"I think our vote would make a difference," she said. "I'm trying to make a difference, anyway."

In northern Manitoba, several polling stations in the Churchill–Keewatinook Aski riding and one in the Selkirk–Interlake–Eastman riding had to move or close earlier than scheduled, according to Elections Canada's website.

'People are frustrated'

One volunteer said she saw many evacuees going through similarly stressful situations to vote.

"A lot of people are frustrated," said Yolanda Thompson, a volunteer who was helping the evacuees. "I'm not even sure if they brought their IDs, so we're going to try to do the best to help them out."

A total of 13 polls were set up in the hall for the evacuees. Like everyone else in the province, they were allowed to cast their ballots until polls closed at 8:30 p.m. local time.

"We also have polling stations in the [13] ridings for people who didn't evacuate," said Elections Canada spokesperson Marie-France Kenny, who helped oversee the setup Monday morning at the university.

Storm evacuees line up to vote on Monday at a special polling station at the University of Winnipeg. (CBC)
Storm evacuees enter Convocation Hall to vote on Monday. (CBC)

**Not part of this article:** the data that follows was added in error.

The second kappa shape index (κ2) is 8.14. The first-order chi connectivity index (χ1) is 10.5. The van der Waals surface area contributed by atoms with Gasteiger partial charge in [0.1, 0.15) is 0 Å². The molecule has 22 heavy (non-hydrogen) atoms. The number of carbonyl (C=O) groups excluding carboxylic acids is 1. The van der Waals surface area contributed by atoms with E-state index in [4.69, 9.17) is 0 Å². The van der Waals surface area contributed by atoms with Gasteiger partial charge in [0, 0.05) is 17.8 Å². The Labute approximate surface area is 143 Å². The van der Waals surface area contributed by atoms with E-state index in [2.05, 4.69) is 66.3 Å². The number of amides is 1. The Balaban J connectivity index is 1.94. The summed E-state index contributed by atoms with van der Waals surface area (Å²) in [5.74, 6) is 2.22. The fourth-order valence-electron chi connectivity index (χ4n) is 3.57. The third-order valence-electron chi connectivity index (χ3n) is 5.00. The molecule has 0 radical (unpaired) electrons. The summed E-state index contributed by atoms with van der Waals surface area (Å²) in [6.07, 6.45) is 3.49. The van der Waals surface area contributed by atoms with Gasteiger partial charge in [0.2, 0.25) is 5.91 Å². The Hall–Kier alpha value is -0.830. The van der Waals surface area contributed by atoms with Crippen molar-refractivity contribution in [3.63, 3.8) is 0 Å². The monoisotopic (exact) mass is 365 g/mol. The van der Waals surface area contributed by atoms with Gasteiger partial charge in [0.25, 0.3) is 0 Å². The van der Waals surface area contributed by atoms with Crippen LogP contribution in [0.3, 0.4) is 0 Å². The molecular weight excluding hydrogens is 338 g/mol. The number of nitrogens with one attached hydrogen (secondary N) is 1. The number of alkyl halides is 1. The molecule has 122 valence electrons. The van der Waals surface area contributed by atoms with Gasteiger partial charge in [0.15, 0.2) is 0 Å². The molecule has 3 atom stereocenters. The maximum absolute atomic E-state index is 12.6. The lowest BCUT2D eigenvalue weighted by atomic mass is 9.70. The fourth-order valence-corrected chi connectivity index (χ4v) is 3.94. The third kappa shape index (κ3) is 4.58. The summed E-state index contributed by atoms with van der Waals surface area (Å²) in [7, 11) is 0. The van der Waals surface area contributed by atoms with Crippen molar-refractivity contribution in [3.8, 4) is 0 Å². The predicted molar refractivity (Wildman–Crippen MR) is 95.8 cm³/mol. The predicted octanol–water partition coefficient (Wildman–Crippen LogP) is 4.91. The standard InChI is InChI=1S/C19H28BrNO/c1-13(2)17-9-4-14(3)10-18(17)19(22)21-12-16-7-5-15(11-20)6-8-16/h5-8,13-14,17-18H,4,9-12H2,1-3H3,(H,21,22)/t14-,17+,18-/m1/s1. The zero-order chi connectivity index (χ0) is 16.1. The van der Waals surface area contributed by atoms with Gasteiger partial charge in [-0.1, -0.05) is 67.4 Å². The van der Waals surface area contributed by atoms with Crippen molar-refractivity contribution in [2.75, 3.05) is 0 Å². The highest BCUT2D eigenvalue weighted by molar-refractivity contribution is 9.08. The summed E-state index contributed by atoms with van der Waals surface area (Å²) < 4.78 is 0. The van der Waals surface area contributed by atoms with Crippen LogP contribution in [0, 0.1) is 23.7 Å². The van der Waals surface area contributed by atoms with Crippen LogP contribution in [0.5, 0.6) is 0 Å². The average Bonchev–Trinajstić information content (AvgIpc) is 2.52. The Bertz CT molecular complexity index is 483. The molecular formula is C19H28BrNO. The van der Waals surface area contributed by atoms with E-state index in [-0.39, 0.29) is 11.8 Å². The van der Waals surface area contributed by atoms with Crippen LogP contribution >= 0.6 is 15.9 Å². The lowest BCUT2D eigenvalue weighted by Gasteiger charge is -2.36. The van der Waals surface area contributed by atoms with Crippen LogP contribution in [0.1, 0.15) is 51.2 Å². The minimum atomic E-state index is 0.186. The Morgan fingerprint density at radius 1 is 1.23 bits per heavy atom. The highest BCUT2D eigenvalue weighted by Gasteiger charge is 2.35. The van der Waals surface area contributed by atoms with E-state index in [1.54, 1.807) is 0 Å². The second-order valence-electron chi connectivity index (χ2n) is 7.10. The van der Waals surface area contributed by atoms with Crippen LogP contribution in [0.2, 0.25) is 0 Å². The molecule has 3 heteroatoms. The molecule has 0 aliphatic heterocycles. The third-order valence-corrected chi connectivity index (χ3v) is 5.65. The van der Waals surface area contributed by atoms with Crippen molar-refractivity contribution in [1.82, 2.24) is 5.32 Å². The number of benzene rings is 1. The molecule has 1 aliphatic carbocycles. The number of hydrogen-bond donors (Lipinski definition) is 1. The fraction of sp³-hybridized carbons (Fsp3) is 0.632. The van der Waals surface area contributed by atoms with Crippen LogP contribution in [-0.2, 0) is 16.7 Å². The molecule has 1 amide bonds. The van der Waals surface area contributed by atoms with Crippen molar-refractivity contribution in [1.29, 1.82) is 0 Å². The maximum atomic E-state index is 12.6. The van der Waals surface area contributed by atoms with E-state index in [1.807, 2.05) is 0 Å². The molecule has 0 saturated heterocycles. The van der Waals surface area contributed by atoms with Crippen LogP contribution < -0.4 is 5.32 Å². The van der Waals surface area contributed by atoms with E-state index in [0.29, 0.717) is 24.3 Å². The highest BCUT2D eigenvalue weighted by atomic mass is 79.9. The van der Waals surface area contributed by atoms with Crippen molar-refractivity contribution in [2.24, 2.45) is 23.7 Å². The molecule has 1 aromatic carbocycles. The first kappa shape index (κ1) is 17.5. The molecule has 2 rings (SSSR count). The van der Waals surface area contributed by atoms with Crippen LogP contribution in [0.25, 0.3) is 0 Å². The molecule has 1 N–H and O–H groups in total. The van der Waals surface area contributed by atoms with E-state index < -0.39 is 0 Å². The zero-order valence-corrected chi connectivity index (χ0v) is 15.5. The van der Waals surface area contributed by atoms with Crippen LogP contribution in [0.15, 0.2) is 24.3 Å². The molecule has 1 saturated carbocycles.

Special arrangements were also made for people other than the evacuees, she said.

Hydro and telecom workers dispersed around the province, trying to restore the connections to those communities — and many other hard-hit communities, such as Ashern, Arborg, Portage la Prairie and Dauphin — were being allowed to vote by special ballot.

They included workers from Manitoba and people who have come to the province from Saskatchewan and Ontario to help.

Kenny said that under the Canada Elections Act, the chief electoral officer has the power and discretion to adapt voting procedures in exceptional situations, including a state of emergency, to ensure voting is accessible.

"It was an adaptation made by the CEO to make sure that we can let hydro workers who are in areas not in their riding to vote," she said, on the weekend.

Elections Canada spokesperson Marie-France Kenny says there are also polling stations in the 13 ridings so those who didn't leave can vote. (Meaghan Ketcheson/CBC)

A slow-moving storm blasted southern Manitoba beginning Oct. 10, and into the next day, bringing five to 25 centimetres of heavy wet snow that pummelled trees and power lines.

With trees still covered in leaves — and above-freezing conditions — the moisture-laden snow accumulated in the canopy, weighing heavily on limbs and branches, until they came crashing down.

It's estimated some 30,000 city-owned trees and tens of thousands of privately-owned trees were impacted.